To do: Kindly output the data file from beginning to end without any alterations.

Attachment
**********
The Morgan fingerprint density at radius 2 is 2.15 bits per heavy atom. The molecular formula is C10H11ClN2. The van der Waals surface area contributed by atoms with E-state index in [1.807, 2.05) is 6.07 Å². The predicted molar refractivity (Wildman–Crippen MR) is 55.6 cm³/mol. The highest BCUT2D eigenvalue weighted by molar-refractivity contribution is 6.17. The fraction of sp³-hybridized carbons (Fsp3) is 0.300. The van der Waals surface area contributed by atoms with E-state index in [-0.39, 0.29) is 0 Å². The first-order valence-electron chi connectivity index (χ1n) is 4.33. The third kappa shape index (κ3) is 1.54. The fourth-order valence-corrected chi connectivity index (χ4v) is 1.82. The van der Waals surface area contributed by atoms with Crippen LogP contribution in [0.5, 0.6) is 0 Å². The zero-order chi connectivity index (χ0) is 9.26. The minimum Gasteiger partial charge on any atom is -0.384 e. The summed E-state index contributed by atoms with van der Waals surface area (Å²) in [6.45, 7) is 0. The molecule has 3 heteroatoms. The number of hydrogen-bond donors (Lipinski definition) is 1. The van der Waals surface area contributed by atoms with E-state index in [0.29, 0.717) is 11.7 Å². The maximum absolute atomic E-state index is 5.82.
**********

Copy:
The Morgan fingerprint density at radius 2 is 2.15 bits per heavy atom. The molecular formula is C10H11ClN2. The van der Waals surface area contributed by atoms with E-state index in [1.807, 2.05) is 6.07 Å². The predicted molar refractivity (Wildman–Crippen MR) is 55.6 cm³/mol. The highest BCUT2D eigenvalue weighted by molar-refractivity contribution is 6.17. The fraction of sp³-hybridized carbons (Fsp3) is 0.300. The van der Waals surface area contributed by atoms with E-state index in [-0.39, 0.29) is 0 Å². The first-order valence-electron chi connectivity index (χ1n) is 4.33. The third kappa shape index (κ3) is 1.54. The fourth-order valence-corrected chi connectivity index (χ4v) is 1.82. The van der Waals surface area contributed by atoms with Crippen LogP contribution in [0.5, 0.6) is 0 Å². The zero-order chi connectivity index (χ0) is 9.26. The minimum Gasteiger partial charge on any atom is -0.384 e. The summed E-state index contributed by atoms with van der Waals surface area (Å²) in [6.45, 7) is 0. The molecule has 3 heteroatoms. The number of hydrogen-bond donors (Lipinski definition) is 1. The van der Waals surface area contributed by atoms with E-state index in [0.29, 0.717) is 11.7 Å². The maximum absolute atomic E-state index is 5.82.